As an example, he was recently upbraided by Dr. John Meech of UBC for lies Grant had printed about his “understanding” of my former ownership of Britannia Beach. He was condemned by Dr. Meech for, among other things “making it up.”

    No printing of the letter and no clarification.

    Please do not condone insanity. It is VERY disappointing and does nothing but tarnish your own exceptional brand.


  8. Thanks Norman..No,I have no intention of starting a pissing match with AGT…

    For the record,I have retracted nothing from my blog,Mr.Meech and I had a good debate on my Britannia beach story…It appears that I schooled the dear proffessor…As for AGT,he wasn`t mentioned on my Britannia story..Why would I mention him,he is nothing,a little fish with a wide mouth…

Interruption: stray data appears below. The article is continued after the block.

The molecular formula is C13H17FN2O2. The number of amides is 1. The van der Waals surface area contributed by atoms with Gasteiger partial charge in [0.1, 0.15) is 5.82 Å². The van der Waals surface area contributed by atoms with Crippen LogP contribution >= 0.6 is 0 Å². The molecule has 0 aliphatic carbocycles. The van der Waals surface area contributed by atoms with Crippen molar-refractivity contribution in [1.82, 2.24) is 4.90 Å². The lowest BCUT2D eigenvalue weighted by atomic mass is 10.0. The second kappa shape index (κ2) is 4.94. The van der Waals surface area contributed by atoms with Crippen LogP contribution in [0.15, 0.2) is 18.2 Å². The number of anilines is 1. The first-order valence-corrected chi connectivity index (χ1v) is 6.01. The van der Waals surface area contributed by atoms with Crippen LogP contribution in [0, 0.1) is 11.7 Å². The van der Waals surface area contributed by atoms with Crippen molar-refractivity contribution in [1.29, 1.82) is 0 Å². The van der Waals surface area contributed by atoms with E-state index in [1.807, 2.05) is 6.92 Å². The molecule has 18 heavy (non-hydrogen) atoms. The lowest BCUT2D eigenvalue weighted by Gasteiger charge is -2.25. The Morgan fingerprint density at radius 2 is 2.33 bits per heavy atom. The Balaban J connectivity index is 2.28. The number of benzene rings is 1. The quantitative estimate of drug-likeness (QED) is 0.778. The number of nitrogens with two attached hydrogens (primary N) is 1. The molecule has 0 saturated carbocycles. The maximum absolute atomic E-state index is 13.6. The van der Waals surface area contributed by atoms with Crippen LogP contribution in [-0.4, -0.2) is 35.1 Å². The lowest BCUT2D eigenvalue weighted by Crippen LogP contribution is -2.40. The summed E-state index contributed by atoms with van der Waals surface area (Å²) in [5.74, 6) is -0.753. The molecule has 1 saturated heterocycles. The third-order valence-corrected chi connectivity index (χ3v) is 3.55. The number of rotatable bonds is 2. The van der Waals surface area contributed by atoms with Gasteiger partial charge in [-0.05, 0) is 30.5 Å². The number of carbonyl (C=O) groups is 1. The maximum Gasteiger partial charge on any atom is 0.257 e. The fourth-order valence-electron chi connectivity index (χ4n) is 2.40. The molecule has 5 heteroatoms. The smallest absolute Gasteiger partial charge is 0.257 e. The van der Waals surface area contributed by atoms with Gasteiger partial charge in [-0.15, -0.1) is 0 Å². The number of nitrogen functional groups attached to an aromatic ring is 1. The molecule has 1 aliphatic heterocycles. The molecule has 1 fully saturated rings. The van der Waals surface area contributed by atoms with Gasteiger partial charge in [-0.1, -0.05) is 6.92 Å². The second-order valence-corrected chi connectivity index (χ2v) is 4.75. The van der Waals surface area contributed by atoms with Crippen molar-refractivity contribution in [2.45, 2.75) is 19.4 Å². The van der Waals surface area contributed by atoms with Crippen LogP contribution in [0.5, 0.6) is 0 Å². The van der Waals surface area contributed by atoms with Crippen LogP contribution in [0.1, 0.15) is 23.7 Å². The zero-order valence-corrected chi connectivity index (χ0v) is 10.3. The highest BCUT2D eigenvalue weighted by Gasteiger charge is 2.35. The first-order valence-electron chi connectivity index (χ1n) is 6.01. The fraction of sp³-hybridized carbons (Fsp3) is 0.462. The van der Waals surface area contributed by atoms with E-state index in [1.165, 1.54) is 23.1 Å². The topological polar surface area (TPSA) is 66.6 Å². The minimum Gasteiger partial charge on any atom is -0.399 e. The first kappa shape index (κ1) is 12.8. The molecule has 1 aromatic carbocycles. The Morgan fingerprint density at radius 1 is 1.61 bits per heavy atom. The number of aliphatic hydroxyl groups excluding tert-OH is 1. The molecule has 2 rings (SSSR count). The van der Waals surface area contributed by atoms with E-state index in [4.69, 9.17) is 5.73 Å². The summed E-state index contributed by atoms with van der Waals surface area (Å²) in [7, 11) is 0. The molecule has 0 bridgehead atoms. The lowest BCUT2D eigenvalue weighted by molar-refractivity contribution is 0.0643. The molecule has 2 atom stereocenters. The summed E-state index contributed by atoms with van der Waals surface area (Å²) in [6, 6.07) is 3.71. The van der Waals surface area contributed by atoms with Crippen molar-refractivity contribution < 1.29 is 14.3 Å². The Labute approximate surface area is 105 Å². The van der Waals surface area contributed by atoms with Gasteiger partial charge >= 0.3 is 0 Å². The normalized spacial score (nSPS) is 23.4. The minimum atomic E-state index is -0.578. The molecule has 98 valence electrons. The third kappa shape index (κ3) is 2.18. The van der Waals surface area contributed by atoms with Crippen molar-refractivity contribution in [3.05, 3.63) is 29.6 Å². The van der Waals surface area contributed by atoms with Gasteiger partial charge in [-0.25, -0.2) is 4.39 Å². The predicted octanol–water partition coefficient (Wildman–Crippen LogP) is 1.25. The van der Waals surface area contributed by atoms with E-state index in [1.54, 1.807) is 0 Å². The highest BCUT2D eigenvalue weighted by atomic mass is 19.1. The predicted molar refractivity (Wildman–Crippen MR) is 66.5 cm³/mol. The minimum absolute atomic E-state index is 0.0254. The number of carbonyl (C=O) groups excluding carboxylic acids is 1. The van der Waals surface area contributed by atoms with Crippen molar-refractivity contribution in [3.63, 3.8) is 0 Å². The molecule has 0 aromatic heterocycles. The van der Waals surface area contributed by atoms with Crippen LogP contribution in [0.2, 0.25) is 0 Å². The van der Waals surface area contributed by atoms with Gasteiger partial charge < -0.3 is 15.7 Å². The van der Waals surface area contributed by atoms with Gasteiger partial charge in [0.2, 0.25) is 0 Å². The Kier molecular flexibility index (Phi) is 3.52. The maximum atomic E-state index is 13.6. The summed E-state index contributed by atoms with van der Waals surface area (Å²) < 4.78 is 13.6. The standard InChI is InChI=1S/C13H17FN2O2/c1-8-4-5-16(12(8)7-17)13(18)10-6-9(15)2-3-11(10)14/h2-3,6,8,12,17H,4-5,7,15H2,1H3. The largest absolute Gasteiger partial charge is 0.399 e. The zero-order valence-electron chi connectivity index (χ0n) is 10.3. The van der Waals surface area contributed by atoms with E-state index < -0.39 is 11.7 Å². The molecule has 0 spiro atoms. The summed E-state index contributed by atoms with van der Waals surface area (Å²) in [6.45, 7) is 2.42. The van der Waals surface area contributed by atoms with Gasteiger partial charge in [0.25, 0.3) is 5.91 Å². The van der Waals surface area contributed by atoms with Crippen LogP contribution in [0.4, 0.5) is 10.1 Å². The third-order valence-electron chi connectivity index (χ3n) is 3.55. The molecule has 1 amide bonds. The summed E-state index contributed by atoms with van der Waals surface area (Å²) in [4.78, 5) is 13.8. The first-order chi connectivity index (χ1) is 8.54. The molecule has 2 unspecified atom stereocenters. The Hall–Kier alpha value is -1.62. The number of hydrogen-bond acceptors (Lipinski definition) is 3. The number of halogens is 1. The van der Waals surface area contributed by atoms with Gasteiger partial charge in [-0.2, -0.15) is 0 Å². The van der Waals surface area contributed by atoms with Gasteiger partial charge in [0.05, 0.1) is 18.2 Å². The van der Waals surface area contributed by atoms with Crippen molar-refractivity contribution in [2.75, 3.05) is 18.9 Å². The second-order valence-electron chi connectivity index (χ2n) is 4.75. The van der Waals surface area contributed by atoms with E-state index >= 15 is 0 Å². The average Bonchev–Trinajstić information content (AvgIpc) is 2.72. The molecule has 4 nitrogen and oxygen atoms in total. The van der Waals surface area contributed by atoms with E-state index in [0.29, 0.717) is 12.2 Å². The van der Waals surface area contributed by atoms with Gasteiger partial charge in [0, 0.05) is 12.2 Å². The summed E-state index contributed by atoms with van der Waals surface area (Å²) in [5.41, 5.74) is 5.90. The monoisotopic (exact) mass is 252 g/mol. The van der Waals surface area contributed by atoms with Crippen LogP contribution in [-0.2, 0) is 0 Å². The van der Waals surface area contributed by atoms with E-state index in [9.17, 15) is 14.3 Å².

If AGT wants to sue me over for Millennium development story…As I told AGT in many emails,”Bring it on” Quote un quote…

    I have caught AGT manipulating comments,skewing facts,if Meech or AGT has got “the Goods” bring it on…

    My “meet premier Coleman” story, after AGT emailed me pouting and crying over my reference to him as the developer type,I tweaked the story to shut him up,my mistake,well two mistakes actually,the first was to tweak my story(the first and last time) the second mistake was to call AGT a developer, I should of refered to him as a failed developer,that would be far more accurate!

    But as for AGT coming here to dig at me,I wouldn`t go after AGT on my site,he`s a waste of time,maybe one day when AGT`s site gets close to my stats….

    Until then AGT,eat my dust!

    Thanks for the plug Norman,keep bringing us your insights.

    Cheers-Eyes Wide Open


  9. Actually, it doesn't…but I did warn you, as I was warned about Grant by several of his NDP brethren, but I chose to ignore.

    I think Grant Gough's “response” above really speaks for itself. More lies, more deceit.